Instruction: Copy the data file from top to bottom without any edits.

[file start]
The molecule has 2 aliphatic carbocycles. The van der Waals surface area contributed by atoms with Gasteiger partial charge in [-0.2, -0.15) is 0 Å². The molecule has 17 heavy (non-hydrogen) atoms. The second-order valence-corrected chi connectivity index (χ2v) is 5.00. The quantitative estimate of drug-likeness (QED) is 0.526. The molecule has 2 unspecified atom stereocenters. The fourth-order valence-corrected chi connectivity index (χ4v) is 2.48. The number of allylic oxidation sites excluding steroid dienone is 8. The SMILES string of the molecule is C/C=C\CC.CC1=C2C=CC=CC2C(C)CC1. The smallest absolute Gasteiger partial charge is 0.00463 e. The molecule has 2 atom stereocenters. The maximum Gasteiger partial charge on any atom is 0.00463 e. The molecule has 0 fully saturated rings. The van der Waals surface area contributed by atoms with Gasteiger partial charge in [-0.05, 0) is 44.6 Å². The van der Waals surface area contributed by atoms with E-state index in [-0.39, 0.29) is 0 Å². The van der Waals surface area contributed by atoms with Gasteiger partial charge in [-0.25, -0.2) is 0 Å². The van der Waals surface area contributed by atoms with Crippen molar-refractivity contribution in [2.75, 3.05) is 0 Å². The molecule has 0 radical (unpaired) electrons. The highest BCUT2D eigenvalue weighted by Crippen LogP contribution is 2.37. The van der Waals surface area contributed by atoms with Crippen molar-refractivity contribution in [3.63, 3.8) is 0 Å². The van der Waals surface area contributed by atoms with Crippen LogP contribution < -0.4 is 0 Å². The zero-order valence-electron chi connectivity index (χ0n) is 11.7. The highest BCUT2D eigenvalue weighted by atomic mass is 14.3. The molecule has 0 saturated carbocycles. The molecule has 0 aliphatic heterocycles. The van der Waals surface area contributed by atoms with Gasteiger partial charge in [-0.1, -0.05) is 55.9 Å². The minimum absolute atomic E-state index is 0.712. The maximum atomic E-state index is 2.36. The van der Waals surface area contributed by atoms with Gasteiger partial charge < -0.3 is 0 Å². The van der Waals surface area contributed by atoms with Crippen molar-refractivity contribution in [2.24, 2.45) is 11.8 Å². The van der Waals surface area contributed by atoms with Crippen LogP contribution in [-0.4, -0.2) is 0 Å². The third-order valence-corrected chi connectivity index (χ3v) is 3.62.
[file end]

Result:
The molecule has 2 aliphatic carbocycles. The van der Waals surface area contributed by atoms with Gasteiger partial charge in [-0.2, -0.15) is 0 Å². The molecule has 17 heavy (non-hydrogen) atoms. The second-order valence-corrected chi connectivity index (χ2v) is 5.00. The quantitative estimate of drug-likeness (QED) is 0.526. The molecule has 2 unspecified atom stereocenters. The fourth-order valence-corrected chi connectivity index (χ4v) is 2.48. The number of allylic oxidation sites excluding steroid dienone is 8. The SMILES string of the molecule is C/C=C\CC.CC1=C2C=CC=CC2C(C)CC1. The smallest absolute Gasteiger partial charge is 0.00463 e. The molecule has 2 atom stereocenters. The maximum Gasteiger partial charge on any atom is 0.00463 e. The molecule has 0 fully saturated rings. The van der Waals surface area contributed by atoms with Gasteiger partial charge in [-0.05, 0) is 44.6 Å². The van der Waals surface area contributed by atoms with E-state index in [-0.39, 0.29) is 0 Å². The van der Waals surface area contributed by atoms with Gasteiger partial charge in [-0.25, -0.2) is 0 Å². The van der Waals surface area contributed by atoms with Crippen molar-refractivity contribution in [2.75, 3.05) is 0 Å². The molecule has 0 radical (unpaired) electrons. The highest BCUT2D eigenvalue weighted by Crippen LogP contribution is 2.37. The van der Waals surface area contributed by atoms with Crippen molar-refractivity contribution in [3.63, 3.8) is 0 Å². The van der Waals surface area contributed by atoms with Crippen LogP contribution < -0.4 is 0 Å². The zero-order valence-electron chi connectivity index (χ0n) is 11.7. The highest BCUT2D eigenvalue weighted by atomic mass is 14.3. The molecule has 0 saturated carbocycles. The molecule has 0 aliphatic heterocycles. The van der Waals surface area contributed by atoms with Gasteiger partial charge in [-0.1, -0.05) is 55.9 Å². The minimum absolute atomic E-state index is 0.712. The maximum atomic E-state index is 2.36. The van der Waals surface area contributed by atoms with Gasteiger partial charge < -0.3 is 0 Å². The van der Waals surface area contributed by atoms with Crippen molar-refractivity contribution in [2.24, 2.45) is 11.8 Å². The van der Waals surface area contributed by atoms with Crippen LogP contribution in [-0.4, -0.2) is 0 Å². The third-order valence-corrected chi connectivity index (χ3v) is 3.62.